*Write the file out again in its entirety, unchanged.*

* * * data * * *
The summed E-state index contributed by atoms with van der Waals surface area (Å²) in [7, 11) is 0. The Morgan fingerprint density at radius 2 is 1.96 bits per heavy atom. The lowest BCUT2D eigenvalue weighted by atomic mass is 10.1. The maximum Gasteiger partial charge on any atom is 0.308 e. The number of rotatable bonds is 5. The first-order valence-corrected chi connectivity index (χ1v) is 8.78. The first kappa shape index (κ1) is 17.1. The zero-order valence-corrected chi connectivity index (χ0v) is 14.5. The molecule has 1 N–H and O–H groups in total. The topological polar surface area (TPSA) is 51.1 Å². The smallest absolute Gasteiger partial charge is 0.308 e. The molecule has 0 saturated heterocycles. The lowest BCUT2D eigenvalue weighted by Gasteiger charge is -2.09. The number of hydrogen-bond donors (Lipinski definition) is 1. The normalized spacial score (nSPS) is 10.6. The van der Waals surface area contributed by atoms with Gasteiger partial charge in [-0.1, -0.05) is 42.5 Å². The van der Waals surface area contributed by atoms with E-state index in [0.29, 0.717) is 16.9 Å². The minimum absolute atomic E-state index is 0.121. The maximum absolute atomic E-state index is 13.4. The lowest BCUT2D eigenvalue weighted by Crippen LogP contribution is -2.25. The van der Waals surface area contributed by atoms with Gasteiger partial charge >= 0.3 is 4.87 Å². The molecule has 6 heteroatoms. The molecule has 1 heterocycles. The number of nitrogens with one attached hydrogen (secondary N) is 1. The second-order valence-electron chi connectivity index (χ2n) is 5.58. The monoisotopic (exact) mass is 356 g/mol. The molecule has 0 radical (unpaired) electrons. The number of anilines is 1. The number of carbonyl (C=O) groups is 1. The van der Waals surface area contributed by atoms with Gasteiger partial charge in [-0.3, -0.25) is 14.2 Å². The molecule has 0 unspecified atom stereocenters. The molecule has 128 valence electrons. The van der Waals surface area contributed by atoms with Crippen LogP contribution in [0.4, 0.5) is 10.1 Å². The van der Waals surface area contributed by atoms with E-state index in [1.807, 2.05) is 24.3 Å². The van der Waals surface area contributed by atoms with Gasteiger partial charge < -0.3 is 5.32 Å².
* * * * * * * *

The summed E-state index contributed by atoms with van der Waals surface area (Å²) in [7, 11) is 0. The Morgan fingerprint density at radius 2 is 1.96 bits per heavy atom. The lowest BCUT2D eigenvalue weighted by atomic mass is 10.1. The maximum Gasteiger partial charge on any atom is 0.308 e. The number of rotatable bonds is 5. The first-order valence-corrected chi connectivity index (χ1v) is 8.78. The first kappa shape index (κ1) is 17.1. The zero-order valence-corrected chi connectivity index (χ0v) is 14.5. The molecule has 1 N–H and O–H groups in total. The topological polar surface area (TPSA) is 51.1 Å². The smallest absolute Gasteiger partial charge is 0.308 e. The molecule has 0 saturated heterocycles. The lowest BCUT2D eigenvalue weighted by Gasteiger charge is -2.09. The number of hydrogen-bond donors (Lipinski definition) is 1. The normalized spacial score (nSPS) is 10.6. The van der Waals surface area contributed by atoms with Gasteiger partial charge in [-0.1, -0.05) is 42.5 Å². The van der Waals surface area contributed by atoms with E-state index in [0.29, 0.717) is 16.9 Å². The minimum absolute atomic E-state index is 0.121. The maximum absolute atomic E-state index is 13.4. The lowest BCUT2D eigenvalue weighted by Crippen LogP contribution is -2.25. The van der Waals surface area contributed by atoms with Gasteiger partial charge >= 0.3 is 4.87 Å². The molecule has 6 heteroatoms. The molecule has 1 heterocycles. The number of nitrogens with one attached hydrogen (secondary N) is 1. The second-order valence-electron chi connectivity index (χ2n) is 5.58. The monoisotopic (exact) mass is 356 g/mol. The molecule has 0 radical (unpaired) electrons. The number of anilines is 1. The number of carbonyl (C=O) groups is 1. The van der Waals surface area contributed by atoms with Gasteiger partial charge in [-0.3, -0.25) is 14.2 Å². The molecule has 0 unspecified atom stereocenters. The molecule has 128 valence electrons. The van der Waals surface area contributed by atoms with Crippen LogP contribution in [0.4, 0.5) is 10.1 Å². The van der Waals surface area contributed by atoms with E-state index in [1.807, 2.05) is 24.3 Å². The van der Waals surface area contributed by atoms with Gasteiger partial charge < -0.3 is 5.32 Å².